After cleaning and neutralizing, cover urine-marked areas to prevent further use. Place food and water bowls to indicate that the area is for dining rather than toileting. You can also try placing cotton balls soaked in a citrus-scented liquid such as lemon juice or lemon oil as a deterrent. Your vet might suggest other scents that smell good to humans but deter cats from marking.
The Best Litter For Cats Who Pee Outside The Litter Box
Before we go on, here’s a trivia question for you: Who invented cat litter? Answer: Edward Lowe, back in the 1940s, came up with a way to help a neighbor whose cat was tracking ashes all over the house. Until he came along, people put ashes, sand, or dirt in their cat’s boxes.
Consider litter from the feline viewpoint. With their incredible sense of smell, they prefer a clean, natural, unperfumed material for toileting. Baking soda and charcoal additives absorb the scent for humans but not for cats; the best scent control is frequent scooping. Cats also like something comfortable that doesn’t kick up dust when they paw through it.
Rule out clay and crystals. Clay is cheap but it turns gluey when wet. In addition to being dusty, clay often contains silicates which are bad for the respiratory system. The dust clings to fur where it later is licked off and swallowed, later leading to digestive problems. Crystal litter contains sodium silicate, the same chemicals labeled “DO NOT EAT” in little packets meant to absorb moisture. The crystals are also hard and sharp on tender paws.
Here are some natural, biodegradable litter ingredients you’ll want to look for because they’re better for your cat as well as the environment:
Biodegradable Litter Ingredients
- Recycled corn cobs, kernels, or husks: Usually flushable, dust-free, clumping, absorbent, providing good odor control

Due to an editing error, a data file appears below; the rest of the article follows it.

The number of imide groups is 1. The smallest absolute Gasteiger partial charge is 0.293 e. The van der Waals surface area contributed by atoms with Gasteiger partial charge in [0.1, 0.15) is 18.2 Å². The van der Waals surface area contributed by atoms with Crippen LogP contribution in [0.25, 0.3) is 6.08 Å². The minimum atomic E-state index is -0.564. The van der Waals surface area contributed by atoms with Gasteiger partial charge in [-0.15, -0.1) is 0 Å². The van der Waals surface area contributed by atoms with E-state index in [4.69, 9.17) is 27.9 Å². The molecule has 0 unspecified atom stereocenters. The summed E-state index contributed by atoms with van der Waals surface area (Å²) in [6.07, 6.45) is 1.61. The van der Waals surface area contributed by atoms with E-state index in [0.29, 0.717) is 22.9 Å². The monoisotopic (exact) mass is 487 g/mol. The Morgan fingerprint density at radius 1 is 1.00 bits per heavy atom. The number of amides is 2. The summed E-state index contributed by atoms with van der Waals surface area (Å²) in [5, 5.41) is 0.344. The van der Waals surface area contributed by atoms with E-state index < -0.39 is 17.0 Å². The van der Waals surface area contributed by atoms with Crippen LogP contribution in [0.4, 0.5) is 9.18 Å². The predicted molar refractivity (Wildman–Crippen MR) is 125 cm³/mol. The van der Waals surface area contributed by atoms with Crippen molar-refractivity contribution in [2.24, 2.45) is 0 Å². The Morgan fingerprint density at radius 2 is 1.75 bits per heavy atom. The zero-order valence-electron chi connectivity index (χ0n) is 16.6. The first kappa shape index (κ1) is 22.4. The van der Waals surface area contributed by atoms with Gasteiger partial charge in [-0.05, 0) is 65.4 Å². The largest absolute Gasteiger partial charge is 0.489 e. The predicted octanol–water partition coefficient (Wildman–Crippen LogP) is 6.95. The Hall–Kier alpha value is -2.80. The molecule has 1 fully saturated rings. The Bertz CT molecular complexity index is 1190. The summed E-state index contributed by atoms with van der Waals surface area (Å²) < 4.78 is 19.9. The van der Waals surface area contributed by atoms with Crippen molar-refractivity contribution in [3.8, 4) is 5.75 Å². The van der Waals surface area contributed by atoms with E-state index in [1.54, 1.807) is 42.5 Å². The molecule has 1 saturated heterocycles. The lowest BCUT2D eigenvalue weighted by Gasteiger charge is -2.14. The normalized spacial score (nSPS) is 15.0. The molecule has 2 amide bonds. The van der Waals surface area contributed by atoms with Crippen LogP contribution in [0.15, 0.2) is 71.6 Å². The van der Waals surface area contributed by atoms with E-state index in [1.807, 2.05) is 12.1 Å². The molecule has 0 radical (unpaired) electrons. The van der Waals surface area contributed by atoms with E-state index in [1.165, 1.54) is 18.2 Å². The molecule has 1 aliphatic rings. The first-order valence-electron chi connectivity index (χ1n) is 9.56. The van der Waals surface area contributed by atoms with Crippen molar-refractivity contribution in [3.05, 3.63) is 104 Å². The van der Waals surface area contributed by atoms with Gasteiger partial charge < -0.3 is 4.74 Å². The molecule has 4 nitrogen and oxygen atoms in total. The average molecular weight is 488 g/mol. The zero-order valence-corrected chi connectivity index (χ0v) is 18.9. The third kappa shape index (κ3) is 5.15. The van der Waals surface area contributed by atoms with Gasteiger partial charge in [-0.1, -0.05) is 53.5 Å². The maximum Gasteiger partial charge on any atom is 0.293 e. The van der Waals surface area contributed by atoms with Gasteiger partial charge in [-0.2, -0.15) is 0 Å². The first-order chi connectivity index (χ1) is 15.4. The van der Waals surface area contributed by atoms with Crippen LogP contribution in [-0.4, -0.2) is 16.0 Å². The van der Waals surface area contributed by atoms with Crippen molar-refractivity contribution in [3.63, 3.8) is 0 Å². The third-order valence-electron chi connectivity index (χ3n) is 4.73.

- Wheat and other grains: Usually flushable, dust-free, clumping, absorbent, providing good odor control; some pets might find it tasty, though!
- Pine, cedar, and other softwood shavings and pellets: Low dust, absorbent, deodorizing, may be flushable in small amounts; turns to sawdust when wet – often used with a special filter so the sawdust falls below the screen for easy emptying
- Grass seed: Clumps fast and hard, flushable, dust-free, providing good odor control
- Recycled paper: Dust-free, doesn’t stick to incisions or wounds
Remember that the best litter in the world won’t make your cat happy unless you scoop daily. Scoop three times daily! Scoop the litter every time YOU go to the bathroom and your cat will love you!
A Note About Cat Poop
Because cat feces can transmit the bacterial disease toxoplasmosis to water and soil, never flush it. Dispose of it as regular trash. For the same reason, to prevent any risk of contamination, never use any cat litter as compost for edible crops.
Final Thoughts: Now Here’s Your Chance To Play Detective
To quote Sherlock Holmes, “the game’s afoot!” If you don’t know what that means, the famous English detective said those words when he was about to jump to the challenge of solving a mystery! After being informed through this post about cat psychology and behavior, try tuning into your cat by becoming aware of the subtleties. Amazingly, this will help you in every other area of life as life; hence, the conception “Animals are our teachers ~ if we are so willing”.